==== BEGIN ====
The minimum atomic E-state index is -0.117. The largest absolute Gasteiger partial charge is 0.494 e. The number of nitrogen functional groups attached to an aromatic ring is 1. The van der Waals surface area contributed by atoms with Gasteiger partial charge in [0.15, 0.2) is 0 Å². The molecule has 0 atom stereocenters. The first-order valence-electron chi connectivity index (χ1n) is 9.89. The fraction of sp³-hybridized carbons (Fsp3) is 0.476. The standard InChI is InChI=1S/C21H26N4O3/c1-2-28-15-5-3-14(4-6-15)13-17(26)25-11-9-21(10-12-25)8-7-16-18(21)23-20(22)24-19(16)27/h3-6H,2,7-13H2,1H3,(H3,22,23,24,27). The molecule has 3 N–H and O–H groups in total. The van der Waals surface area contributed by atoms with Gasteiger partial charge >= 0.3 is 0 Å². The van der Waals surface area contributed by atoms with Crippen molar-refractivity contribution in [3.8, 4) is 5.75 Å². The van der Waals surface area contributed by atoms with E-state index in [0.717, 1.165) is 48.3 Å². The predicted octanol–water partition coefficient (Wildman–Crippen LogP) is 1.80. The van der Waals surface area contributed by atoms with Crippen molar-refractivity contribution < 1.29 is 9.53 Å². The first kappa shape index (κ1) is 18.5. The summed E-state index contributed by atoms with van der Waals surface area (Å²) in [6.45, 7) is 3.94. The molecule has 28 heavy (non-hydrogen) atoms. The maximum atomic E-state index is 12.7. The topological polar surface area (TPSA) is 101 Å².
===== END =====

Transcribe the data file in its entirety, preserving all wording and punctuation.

The minimum atomic E-state index is -0.117. The largest absolute Gasteiger partial charge is 0.494 e. The number of nitrogen functional groups attached to an aromatic ring is 1. The van der Waals surface area contributed by atoms with Gasteiger partial charge in [0.15, 0.2) is 0 Å². The molecule has 0 atom stereocenters. The first-order valence-electron chi connectivity index (χ1n) is 9.89. The fraction of sp³-hybridized carbons (Fsp3) is 0.476. The standard InChI is InChI=1S/C21H26N4O3/c1-2-28-15-5-3-14(4-6-15)13-17(26)25-11-9-21(10-12-25)8-7-16-18(21)23-20(22)24-19(16)27/h3-6H,2,7-13H2,1H3,(H3,22,23,24,27). The molecule has 3 N–H and O–H groups in total. The van der Waals surface area contributed by atoms with Gasteiger partial charge >= 0.3 is 0 Å². The van der Waals surface area contributed by atoms with Crippen molar-refractivity contribution in [3.8, 4) is 5.75 Å². The van der Waals surface area contributed by atoms with E-state index in [0.717, 1.165) is 48.3 Å². The predicted octanol–water partition coefficient (Wildman–Crippen LogP) is 1.80. The van der Waals surface area contributed by atoms with Crippen molar-refractivity contribution < 1.29 is 9.53 Å². The first kappa shape index (κ1) is 18.5. The summed E-state index contributed by atoms with van der Waals surface area (Å²) in [6.45, 7) is 3.94. The molecule has 28 heavy (non-hydrogen) atoms. The maximum atomic E-state index is 12.7. The topological polar surface area (TPSA) is 101 Å².